• Pharma patents 'are stifling stem cell research'
    Stem cell research is suffering from pharma patent proliferation, it is claimed

Bioanalytical

Pharma patents 'are stifling stem cell research'

Feb 17 2011

Research into stem cell technologies is being stifled by the proliferation of pharma patents in the field, it is claimed.

Scientists at Johns Hopkins Medical Institutions claim that allowing pharma developers to privatise stem cell lines and related data is damaging to innovation as a whole.

"Pervasive taking of intellectual property rights has resulted in a complex and confusing patchwork of ownership and control in the field of stem cell science," says bioethicist Dr Debra Mathews, assistant director for science programmes at the Berman Institute.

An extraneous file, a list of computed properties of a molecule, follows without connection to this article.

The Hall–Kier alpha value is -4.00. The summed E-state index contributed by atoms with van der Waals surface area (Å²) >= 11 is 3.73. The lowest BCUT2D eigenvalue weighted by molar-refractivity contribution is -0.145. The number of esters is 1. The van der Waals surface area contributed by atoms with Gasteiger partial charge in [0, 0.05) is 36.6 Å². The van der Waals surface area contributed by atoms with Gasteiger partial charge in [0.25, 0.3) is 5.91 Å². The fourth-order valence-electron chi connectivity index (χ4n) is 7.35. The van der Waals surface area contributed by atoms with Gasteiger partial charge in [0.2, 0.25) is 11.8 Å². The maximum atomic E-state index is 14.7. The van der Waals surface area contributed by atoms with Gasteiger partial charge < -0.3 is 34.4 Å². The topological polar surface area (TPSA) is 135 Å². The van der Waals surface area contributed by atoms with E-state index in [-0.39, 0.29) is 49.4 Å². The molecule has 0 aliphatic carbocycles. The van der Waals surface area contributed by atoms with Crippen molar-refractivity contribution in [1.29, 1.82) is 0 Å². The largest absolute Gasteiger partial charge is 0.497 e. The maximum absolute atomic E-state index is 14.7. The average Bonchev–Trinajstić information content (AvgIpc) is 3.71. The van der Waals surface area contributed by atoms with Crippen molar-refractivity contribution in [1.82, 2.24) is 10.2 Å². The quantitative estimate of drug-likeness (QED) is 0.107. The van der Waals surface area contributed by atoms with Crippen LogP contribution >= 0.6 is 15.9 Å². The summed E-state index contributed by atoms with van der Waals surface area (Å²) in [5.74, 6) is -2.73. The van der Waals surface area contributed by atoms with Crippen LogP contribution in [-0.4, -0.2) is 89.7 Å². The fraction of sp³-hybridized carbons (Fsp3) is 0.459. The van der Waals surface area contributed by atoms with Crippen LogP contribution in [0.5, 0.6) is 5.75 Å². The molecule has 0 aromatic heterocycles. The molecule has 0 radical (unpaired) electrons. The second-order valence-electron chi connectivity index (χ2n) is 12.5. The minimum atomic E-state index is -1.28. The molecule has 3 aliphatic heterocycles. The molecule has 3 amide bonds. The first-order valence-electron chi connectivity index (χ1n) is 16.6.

She adds that the pharma industry must strike a balance between transparency of research outcomes and the incentive provided by the right to patent intellectual property relating to discoveries.

Without proper management of this process, she warns that the concept of what counts as 'in the public domain' could become difficult to define.

Johns Hopkins Medical Institutions bring together scientists from a broad health system valued at around $5 billion (£3 billion) to allow physicians and researchers to collaborate with one another.

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